Once you've made an account, there's one more thing to do. By default, free accounts can only make public workspaces. This means that your code is visible to anyone on the Internet, even if they don't have a Floobits account. That's no good! Luckily, Floobits offers 3 private workspaces for free for users with a .edu account. Follow this link to link your Floobits account with your @swat account, and rack up 3 free private workspaces!

Now to set up your first workspace. Only one person should do this part! On the Floobits webpage, click Create a Workspace up top, and fill in the Name field, e.g. csXX_labY. Check "Secret" and uncheck all the "Everyone can" boxes (see the image below). Create the workspace, then in the search for user box, find your partner by username and select them. Hit save. Now your partner can collaborate on this code.

Me adding my partner to the workspace

Using the workspace

Now your workspace exists on the Floobits servers. What now?

This is where Sublime comes back in. We want to access the workspace from Sublime so that we can edit the code there. One partner should do this part.

In Sublime, press ctrl+shift+j (or find Floobits - Join Workspace in the command palette) to open up the Workspace URL bar at the bottom. Fill in the URL with the URL of your newly-created workspace, e.g. https://floobits.com/awan/csXX_labY, and hit enter.

The Workspace URL bar

The bar will change to prompt you for a local directory. THIS PART IS IMPORTANT. If you have already started on a lab, insert the path of that directory here. This will initialize the workspace with the existing files. Otherwise, just put it somewhere that you'll be able to find it again.

Saving to a local directory

Now in the side-bar you should see your existing files pop up. If not, navigate to File->Open Folder and open your lab folder up. Finally, to tell Floobits to sync this to the workspace, right click on the top level folder and choose Floobits->Add to Workspace. You should see it upload at the bottom of the screen (where it says Connected to yourname/workspacename as yourname). Once this is complete, your files have been added to the Floobits server!

Existing files appearing in side-bar

Once this is all done, your partner should Join the workspace as well, and sync it to an empty local directory (syncing it to an existing directory could be fine but it's easier to replace the existing directory with the new Floobits-synced one) following the same steps above. Now test it out - if you are both connected to the workspace, you should be able to see each other's edits on your own screen. Happy coding!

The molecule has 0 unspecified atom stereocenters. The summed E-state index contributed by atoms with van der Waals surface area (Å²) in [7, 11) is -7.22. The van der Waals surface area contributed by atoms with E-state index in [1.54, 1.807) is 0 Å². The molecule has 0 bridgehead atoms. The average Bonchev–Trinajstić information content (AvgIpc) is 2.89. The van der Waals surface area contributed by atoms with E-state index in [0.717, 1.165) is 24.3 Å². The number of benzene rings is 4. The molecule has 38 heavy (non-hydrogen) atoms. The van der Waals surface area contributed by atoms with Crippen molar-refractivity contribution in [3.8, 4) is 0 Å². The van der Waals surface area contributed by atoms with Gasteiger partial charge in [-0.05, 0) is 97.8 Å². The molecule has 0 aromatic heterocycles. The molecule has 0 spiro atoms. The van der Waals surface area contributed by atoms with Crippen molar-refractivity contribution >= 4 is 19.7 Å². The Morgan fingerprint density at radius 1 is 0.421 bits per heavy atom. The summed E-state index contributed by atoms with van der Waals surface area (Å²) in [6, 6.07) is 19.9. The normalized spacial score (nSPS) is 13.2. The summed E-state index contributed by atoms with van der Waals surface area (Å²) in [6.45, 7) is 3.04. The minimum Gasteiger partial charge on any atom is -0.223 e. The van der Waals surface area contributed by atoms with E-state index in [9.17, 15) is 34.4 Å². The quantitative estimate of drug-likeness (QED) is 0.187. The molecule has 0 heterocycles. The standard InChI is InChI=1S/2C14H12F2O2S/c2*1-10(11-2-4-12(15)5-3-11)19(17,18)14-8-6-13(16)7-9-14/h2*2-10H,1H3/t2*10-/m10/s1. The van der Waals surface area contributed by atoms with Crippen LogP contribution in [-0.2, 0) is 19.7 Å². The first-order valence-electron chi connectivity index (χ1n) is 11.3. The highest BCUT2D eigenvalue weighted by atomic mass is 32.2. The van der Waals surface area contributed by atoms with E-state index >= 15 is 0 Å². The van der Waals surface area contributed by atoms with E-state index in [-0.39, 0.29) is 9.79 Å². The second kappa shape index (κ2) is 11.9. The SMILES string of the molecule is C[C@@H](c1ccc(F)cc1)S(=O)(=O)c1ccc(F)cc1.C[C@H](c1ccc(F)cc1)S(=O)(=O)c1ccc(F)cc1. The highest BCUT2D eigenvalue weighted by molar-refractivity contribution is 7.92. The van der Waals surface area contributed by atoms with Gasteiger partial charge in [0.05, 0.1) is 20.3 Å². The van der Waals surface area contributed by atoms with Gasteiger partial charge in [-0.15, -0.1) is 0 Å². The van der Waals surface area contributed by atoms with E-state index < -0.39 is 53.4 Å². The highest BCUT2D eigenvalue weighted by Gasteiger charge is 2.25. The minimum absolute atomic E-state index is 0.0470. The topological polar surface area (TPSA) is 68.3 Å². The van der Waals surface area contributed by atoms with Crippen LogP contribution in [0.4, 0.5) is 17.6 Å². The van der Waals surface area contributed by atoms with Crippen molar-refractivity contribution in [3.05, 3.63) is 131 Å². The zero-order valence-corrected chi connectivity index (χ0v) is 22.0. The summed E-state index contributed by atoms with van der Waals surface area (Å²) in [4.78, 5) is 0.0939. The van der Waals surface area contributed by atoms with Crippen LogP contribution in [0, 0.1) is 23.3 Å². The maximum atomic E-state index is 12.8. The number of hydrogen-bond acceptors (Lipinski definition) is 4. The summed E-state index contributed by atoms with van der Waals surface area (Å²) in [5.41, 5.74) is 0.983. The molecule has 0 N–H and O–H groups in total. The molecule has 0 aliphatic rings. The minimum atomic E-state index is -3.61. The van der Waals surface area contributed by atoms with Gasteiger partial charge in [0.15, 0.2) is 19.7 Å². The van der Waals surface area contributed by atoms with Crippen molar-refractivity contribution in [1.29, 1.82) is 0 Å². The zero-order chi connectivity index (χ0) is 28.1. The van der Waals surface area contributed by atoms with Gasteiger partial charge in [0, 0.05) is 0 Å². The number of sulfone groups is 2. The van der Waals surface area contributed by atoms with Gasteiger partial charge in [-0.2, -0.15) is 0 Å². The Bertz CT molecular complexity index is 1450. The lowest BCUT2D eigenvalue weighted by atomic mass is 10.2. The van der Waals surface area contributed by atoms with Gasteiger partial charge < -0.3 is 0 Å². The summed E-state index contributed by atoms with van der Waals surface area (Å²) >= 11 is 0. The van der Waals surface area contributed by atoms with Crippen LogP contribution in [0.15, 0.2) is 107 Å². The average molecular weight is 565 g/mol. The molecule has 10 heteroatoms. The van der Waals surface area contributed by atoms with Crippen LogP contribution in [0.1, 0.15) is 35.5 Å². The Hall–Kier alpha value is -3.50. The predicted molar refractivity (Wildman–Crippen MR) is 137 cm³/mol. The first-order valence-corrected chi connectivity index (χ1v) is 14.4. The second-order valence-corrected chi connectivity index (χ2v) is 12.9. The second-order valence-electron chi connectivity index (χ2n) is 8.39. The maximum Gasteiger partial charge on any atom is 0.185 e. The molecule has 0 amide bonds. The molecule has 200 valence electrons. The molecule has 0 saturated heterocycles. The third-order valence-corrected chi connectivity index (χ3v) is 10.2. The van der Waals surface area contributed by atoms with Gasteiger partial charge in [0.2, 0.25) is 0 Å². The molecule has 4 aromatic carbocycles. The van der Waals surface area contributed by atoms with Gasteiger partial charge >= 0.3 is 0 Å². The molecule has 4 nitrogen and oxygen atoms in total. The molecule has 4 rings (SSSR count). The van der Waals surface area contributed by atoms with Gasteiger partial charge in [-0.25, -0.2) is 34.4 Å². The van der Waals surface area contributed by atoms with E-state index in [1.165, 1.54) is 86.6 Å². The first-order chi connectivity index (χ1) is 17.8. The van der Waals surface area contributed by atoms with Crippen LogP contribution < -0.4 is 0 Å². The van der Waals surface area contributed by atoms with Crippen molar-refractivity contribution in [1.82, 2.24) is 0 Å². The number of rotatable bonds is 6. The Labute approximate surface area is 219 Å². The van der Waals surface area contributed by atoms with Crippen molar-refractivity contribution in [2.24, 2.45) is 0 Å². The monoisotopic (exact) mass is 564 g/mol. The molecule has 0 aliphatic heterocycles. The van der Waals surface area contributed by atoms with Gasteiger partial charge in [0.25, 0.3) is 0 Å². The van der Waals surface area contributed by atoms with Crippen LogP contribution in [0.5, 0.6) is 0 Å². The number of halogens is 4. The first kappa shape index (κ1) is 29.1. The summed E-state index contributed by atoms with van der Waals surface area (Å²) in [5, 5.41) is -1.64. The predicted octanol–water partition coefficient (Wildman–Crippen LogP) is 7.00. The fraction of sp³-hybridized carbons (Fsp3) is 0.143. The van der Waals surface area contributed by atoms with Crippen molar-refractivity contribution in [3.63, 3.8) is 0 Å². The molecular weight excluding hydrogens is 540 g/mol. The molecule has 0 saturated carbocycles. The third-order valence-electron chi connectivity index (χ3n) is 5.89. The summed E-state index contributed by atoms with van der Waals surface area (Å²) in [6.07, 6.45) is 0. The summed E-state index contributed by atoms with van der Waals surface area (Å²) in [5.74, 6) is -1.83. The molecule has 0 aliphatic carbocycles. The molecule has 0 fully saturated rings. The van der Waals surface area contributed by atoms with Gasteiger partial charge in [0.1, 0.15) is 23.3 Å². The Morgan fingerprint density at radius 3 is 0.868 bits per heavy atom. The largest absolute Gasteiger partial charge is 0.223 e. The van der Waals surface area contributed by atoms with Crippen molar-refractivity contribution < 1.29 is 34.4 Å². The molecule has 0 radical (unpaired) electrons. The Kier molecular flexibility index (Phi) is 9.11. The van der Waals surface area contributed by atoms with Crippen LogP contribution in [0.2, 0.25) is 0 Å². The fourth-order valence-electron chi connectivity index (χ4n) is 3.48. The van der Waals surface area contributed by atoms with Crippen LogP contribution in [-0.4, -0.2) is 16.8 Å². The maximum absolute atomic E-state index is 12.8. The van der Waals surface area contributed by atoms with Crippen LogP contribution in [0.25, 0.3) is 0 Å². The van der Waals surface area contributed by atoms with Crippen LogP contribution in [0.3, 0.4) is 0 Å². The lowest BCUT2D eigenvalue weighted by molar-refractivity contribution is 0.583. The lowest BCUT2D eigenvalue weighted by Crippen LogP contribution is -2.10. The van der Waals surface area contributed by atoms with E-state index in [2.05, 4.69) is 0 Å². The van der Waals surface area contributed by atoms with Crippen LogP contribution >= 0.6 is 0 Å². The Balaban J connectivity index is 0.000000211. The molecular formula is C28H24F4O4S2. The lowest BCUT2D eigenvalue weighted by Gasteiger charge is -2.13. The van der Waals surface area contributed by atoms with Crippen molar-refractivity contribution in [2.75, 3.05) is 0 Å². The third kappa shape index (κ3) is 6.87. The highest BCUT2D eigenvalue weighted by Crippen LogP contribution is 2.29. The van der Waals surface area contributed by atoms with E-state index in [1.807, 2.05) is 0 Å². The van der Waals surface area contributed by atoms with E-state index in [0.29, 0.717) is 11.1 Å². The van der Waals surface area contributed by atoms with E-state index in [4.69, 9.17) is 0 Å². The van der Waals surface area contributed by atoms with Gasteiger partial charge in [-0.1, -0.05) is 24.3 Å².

Subsequent Projects

If you enjoyed using Floobits and Sublime for pair-programming, you'll want to keep hosting your lab projects on Floobits workspaces. However, unless you pay for more, students only get 3 private workspaces total. I recommend deleting the workspace from the Floobits website after you've handed your lab files in. This frees up space for a new project, and doesn't change any local files offline - it just stops you from editing the same files at the same time online.

More on Sublime

Sublime is getting buckets of love for some really great features:


Package Control that we encountered earlier unlocks a wealth of user-generated packages that have amazing functionality. Pretty much everything is open-source so you can contribute too! And all packages can be installed from inside Sublime using the command palette, so there's no harm in experimenting!

Some really good packages to check out: Vintageous gives great VIM emulation (so you can use your hard-learned VIM movements to the fullest). DocBlockr implements block commenting functionality. Some sweet low-contrast theme like Solarized (install Solarized Toggle to switch between light and dark Solarized by pressing f12!) or Zenburn makes programming easier on the eyes.

And if you ever find yourself wishing that some functionality was implemented, do a quick Google search for it. Chances are, there's a package for it.


Multi-cursoring is the new best thing. Put cursors in multiple locations by holding ctrl and clicking, or select the next instance of the current highlighted text with ctrl+d. Select all instances of the current text with alt+f3. Any edits you make will happen at all your cursors simultaneously!

For more information, check out the Sublime documentation here.

User Preferences

Being built on Python, user preferences are as easy to define as rewriting entries of a Python dictionary. Open up the command palette (ctrl+shift+p is your new best friend), start typing user look for Preferences: Settings - User. If you select that, you'll open up the preferences file, in which you can define lots of cool things (check out "caret_style": "phase"!) that make coding easier on you. Here are my preferences:

  "always_show_minimap_viewport": true,
  "bold_folder_labels": true,
  "caret_style": "phase",
  "color_scheme": "Packages/Color Scheme - Default/Solarized (Dark).tmTheme",
  "fade_fold_buttons": false,
  "font_face": "Courier New",
  "font_size": 10,
  "highlight_line": true,
  "tab_size": 2,
  "translate_tabs_to_spaces": true,
  "vintage_start_in_command_mode": true,
  "vintageous_use_ctrl_keys": true

See what works for you!


A huge thank-you to Jeff Knerr for his feedback and help with the .edu accounts, without whom I would still be taking turns with my partner to type. A shout-out to the Matchbot team (Sam, Stella, Rita, and Luis) for introducing me to this in the first place.